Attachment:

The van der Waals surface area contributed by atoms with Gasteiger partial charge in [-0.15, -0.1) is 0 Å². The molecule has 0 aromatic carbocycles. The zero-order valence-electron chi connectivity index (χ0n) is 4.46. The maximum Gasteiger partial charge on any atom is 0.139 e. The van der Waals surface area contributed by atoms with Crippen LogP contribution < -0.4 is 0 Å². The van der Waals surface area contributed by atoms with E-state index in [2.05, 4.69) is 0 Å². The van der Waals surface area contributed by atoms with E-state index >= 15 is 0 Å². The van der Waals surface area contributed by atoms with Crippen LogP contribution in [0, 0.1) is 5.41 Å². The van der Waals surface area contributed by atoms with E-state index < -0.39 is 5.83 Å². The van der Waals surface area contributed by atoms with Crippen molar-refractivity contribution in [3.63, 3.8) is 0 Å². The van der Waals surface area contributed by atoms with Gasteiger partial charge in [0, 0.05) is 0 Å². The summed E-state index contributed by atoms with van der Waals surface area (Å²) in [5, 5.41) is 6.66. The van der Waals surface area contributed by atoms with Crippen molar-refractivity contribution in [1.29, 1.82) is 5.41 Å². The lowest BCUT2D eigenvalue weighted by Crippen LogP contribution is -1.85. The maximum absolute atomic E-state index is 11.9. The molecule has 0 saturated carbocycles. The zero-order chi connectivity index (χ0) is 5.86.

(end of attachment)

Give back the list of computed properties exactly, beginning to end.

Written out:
The van der Waals surface area contributed by atoms with Gasteiger partial charge in [-0.15, -0.1) is 0 Å². The molecule has 0 aromatic carbocycles. The zero-order valence-electron chi connectivity index (χ0n) is 4.46. The maximum Gasteiger partial charge on any atom is 0.139 e. The van der Waals surface area contributed by atoms with Crippen LogP contribution < -0.4 is 0 Å². The van der Waals surface area contributed by atoms with E-state index in [2.05, 4.69) is 0 Å². The van der Waals surface area contributed by atoms with E-state index >= 15 is 0 Å². The van der Waals surface area contributed by atoms with Crippen LogP contribution in [0, 0.1) is 5.41 Å². The van der Waals surface area contributed by atoms with E-state index < -0.39 is 5.83 Å². The van der Waals surface area contributed by atoms with Crippen molar-refractivity contribution in [3.63, 3.8) is 0 Å². The van der Waals surface area contributed by atoms with Gasteiger partial charge in [0, 0.05) is 0 Å². The summed E-state index contributed by atoms with van der Waals surface area (Å²) in [5, 5.41) is 6.66. The van der Waals surface area contributed by atoms with Crippen molar-refractivity contribution in [1.29, 1.82) is 5.41 Å². The lowest BCUT2D eigenvalue weighted by Crippen LogP contribution is -1.85. The maximum absolute atomic E-state index is 11.9. The molecule has 0 saturated carbocycles. The zero-order chi connectivity index (χ0) is 5.86.